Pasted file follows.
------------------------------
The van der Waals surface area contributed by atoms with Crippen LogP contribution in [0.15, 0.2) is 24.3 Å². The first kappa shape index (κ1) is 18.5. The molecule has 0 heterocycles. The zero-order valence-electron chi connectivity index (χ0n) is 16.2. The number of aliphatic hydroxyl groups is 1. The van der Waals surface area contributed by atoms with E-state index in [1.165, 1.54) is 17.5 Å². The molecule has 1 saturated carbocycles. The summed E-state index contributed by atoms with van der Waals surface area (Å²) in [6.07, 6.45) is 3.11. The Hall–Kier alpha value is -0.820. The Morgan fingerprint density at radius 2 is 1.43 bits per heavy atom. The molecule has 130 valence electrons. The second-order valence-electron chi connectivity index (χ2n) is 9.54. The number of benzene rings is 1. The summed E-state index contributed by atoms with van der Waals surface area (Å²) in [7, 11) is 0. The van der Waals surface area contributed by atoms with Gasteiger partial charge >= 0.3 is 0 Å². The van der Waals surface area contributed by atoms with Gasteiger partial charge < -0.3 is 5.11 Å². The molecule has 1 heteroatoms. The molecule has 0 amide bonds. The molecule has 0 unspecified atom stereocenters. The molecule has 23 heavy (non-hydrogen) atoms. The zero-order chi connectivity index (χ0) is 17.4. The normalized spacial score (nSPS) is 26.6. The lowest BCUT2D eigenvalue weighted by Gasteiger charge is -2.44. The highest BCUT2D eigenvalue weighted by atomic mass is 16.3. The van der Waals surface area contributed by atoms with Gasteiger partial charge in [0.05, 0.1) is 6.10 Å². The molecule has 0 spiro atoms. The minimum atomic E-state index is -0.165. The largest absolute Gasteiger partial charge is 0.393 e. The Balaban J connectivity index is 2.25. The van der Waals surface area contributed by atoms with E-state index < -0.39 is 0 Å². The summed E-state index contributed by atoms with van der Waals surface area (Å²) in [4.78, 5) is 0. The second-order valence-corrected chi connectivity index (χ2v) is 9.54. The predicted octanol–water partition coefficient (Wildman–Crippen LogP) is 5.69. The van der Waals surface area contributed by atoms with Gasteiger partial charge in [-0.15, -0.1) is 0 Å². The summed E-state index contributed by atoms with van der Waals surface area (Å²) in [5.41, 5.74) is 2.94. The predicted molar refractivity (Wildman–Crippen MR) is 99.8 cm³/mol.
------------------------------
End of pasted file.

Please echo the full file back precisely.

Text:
The van der Waals surface area contributed by atoms with Crippen LogP contribution in [0.15, 0.2) is 24.3 Å². The first kappa shape index (κ1) is 18.5. The molecule has 0 heterocycles. The zero-order valence-electron chi connectivity index (χ0n) is 16.2. The number of aliphatic hydroxyl groups is 1. The van der Waals surface area contributed by atoms with E-state index in [1.165, 1.54) is 17.5 Å². The molecule has 1 saturated carbocycles. The summed E-state index contributed by atoms with van der Waals surface area (Å²) in [6.07, 6.45) is 3.11. The Hall–Kier alpha value is -0.820. The Morgan fingerprint density at radius 2 is 1.43 bits per heavy atom. The molecule has 130 valence electrons. The second-order valence-electron chi connectivity index (χ2n) is 9.54. The number of benzene rings is 1. The summed E-state index contributed by atoms with van der Waals surface area (Å²) in [7, 11) is 0. The van der Waals surface area contributed by atoms with Gasteiger partial charge >= 0.3 is 0 Å². The van der Waals surface area contributed by atoms with Gasteiger partial charge < -0.3 is 5.11 Å². The molecule has 1 heteroatoms. The molecule has 0 amide bonds. The molecule has 0 unspecified atom stereocenters. The molecule has 23 heavy (non-hydrogen) atoms. The zero-order chi connectivity index (χ0) is 17.4. The normalized spacial score (nSPS) is 26.6. The lowest BCUT2D eigenvalue weighted by Gasteiger charge is -2.44. The highest BCUT2D eigenvalue weighted by atomic mass is 16.3. The van der Waals surface area contributed by atoms with Gasteiger partial charge in [0.05, 0.1) is 6.10 Å². The molecule has 0 spiro atoms. The minimum atomic E-state index is -0.165. The largest absolute Gasteiger partial charge is 0.393 e. The Balaban J connectivity index is 2.25. The van der Waals surface area contributed by atoms with E-state index < -0.39 is 0 Å². The summed E-state index contributed by atoms with van der Waals surface area (Å²) in [4.78, 5) is 0. The second-order valence-corrected chi connectivity index (χ2v) is 9.54. The predicted octanol–water partition coefficient (Wildman–Crippen LogP) is 5.69. The van der Waals surface area contributed by atoms with Gasteiger partial charge in [-0.15, -0.1) is 0 Å². The summed E-state index contributed by atoms with van der Waals surface area (Å²) in [5.41, 5.74) is 2.94. The predicted molar refractivity (Wildman–Crippen MR) is 99.8 cm³/mol.